“Sir!” said the General. “That is not to laugh. You err yourself. That is Furchtbarkeit. I did not say the book is all humour. That would be false art. Part of it is humour and part is Furchtbarkeit. That passage is specially designed to frighten Admiral Jellicoe. And he won’t read it! Potztausand, he won’t read it!”—repeated the general, his eyes flashing and his clenched fist striking in the air—“What sort of combatants are these of the British Navy who refuse to read our war-books? The Kaiser’s Heligoland speech! They never read a word of it. The Furchtbarkeit-Proklamation of August,—they never looked at it. The Reichstags-Rede with the printed picture of the Kaiser shaking hands with everybody,—they used it to wrap up sandwiches! What are they, then, Jellicoe and his men? They sit there in their ships and they read nothing! How can we get at them if they refuse to read? How can we frighten them away if they haven’t culture enough to get frightened. Beim Himmel,” shouted the General in great excitement——

But what more he said can never be known. For at this second a sudden catastrophe happened.

In his frenzy of excitement the General struck with his fist at the table, missed it, lost his balance and fell over sideways right on the point of his Pickelhaube which he had laid on the sofa. There was a sudden sound as of the ripping of cloth and the bursting of pneumatic cushions and to my amazement the General collapsed on the sofa, his uniform suddenly punctured in a dozen places.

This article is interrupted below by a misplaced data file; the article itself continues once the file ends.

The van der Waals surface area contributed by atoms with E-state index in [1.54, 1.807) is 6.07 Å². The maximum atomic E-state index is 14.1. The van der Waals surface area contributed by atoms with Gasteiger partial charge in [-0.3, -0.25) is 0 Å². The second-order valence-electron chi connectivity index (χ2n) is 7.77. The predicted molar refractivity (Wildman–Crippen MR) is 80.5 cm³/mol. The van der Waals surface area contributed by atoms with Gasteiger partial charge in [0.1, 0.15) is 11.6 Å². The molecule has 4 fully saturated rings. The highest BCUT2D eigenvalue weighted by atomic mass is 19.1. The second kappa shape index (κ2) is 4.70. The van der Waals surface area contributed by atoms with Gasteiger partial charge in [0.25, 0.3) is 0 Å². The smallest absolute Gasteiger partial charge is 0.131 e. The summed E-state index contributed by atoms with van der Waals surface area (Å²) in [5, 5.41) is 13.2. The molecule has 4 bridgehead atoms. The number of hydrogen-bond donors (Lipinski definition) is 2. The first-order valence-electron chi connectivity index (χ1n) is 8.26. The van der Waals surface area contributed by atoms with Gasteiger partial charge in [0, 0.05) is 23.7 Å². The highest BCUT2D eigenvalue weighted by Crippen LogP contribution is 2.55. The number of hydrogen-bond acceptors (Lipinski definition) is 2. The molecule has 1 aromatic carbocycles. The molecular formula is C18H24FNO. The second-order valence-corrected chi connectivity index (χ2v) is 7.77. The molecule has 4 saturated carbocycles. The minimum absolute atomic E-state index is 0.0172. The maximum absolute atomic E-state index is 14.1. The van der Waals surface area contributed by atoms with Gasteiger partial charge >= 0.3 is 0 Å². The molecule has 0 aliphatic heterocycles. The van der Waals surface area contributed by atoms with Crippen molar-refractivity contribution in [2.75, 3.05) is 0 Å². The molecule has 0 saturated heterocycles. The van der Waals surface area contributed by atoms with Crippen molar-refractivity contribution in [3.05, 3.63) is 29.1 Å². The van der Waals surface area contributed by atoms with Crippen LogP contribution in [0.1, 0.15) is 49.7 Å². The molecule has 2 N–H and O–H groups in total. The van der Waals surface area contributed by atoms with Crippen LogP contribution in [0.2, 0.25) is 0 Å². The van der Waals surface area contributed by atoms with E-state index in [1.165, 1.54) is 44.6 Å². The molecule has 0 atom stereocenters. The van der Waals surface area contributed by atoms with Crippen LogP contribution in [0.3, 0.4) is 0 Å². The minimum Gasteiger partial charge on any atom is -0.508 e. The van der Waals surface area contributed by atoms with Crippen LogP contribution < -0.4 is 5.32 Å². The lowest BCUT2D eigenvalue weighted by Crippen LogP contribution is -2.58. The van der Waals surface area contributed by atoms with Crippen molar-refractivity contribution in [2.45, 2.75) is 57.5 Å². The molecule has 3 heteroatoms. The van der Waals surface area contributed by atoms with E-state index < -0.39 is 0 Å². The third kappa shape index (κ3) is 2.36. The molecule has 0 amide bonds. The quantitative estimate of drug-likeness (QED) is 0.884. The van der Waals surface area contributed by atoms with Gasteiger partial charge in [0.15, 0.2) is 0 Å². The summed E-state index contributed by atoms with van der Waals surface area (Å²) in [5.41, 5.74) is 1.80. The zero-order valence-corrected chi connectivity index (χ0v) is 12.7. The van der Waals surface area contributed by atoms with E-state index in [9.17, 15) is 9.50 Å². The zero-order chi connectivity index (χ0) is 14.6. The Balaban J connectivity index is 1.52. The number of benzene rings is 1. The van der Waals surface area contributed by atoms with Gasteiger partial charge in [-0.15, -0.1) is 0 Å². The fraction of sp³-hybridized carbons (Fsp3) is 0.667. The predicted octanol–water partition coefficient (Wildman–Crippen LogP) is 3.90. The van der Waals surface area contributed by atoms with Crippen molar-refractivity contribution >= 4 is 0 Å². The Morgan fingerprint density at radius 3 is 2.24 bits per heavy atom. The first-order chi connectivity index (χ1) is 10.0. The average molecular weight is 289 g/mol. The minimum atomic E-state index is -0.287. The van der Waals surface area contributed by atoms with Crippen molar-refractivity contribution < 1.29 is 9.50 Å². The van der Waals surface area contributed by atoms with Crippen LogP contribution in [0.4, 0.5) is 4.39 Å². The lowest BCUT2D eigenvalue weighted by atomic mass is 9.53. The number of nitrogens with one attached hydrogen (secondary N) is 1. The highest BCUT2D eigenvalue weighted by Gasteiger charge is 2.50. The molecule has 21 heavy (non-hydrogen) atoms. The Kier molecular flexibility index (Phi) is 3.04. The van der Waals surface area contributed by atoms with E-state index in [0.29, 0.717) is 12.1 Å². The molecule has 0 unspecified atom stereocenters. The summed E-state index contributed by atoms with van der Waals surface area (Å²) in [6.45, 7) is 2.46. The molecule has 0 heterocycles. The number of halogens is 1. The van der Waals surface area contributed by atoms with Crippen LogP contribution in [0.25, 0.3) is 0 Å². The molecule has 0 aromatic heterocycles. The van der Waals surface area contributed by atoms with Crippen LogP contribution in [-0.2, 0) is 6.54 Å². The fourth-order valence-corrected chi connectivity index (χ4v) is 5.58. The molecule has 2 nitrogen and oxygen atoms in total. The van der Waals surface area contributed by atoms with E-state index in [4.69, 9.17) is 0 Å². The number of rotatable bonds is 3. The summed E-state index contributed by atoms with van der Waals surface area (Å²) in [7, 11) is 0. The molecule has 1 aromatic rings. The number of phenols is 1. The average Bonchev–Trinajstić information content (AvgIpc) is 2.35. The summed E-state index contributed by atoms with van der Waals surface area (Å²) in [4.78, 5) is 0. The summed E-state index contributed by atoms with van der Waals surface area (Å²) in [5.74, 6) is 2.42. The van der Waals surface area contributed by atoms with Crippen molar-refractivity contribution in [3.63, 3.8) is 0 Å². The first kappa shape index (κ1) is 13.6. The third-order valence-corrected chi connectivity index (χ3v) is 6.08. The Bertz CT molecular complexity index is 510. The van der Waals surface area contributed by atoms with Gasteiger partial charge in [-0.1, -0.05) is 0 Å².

“Schnapps,” he cried, “fetch brandy.”

“Great Heavens! General,” I said, “what has happened?”

“My uniform!” he moaned, “it has burst! Give me Schnapps!”

He seemed to shrink visibly in size. His magnificent chest was gone. He was shriveling into a tattered heap. He appeared as he lay there, a very allegory and illustration of Prussian Furchtbarkeit with the wind going out of it.

“Fetch Schnapps,”—he moaned.

“There are no Schnapps here,” I said, “this is McGill University.”

“Then call the janitor,” he said.

“You killed him,” I said.

“I didn’t. I was lying. I gave him a look that should have killed him, but I don’t think it did. Rouse yourself from your chair, and call him——”

“I will,” I said, and started up from my seat.

But as I did so, the form of General Bernhardi, which I could have sworn had been lying in a tattered heap on the sofa on the other side of the room, seemed suddenly to vanish from my eyes.

There was nothing before me but the empty room with the fire burned low in the grate, and in front of me an open copy of Bernhardi’s book.

I must,—like many another reader,—have fallen asleep over it.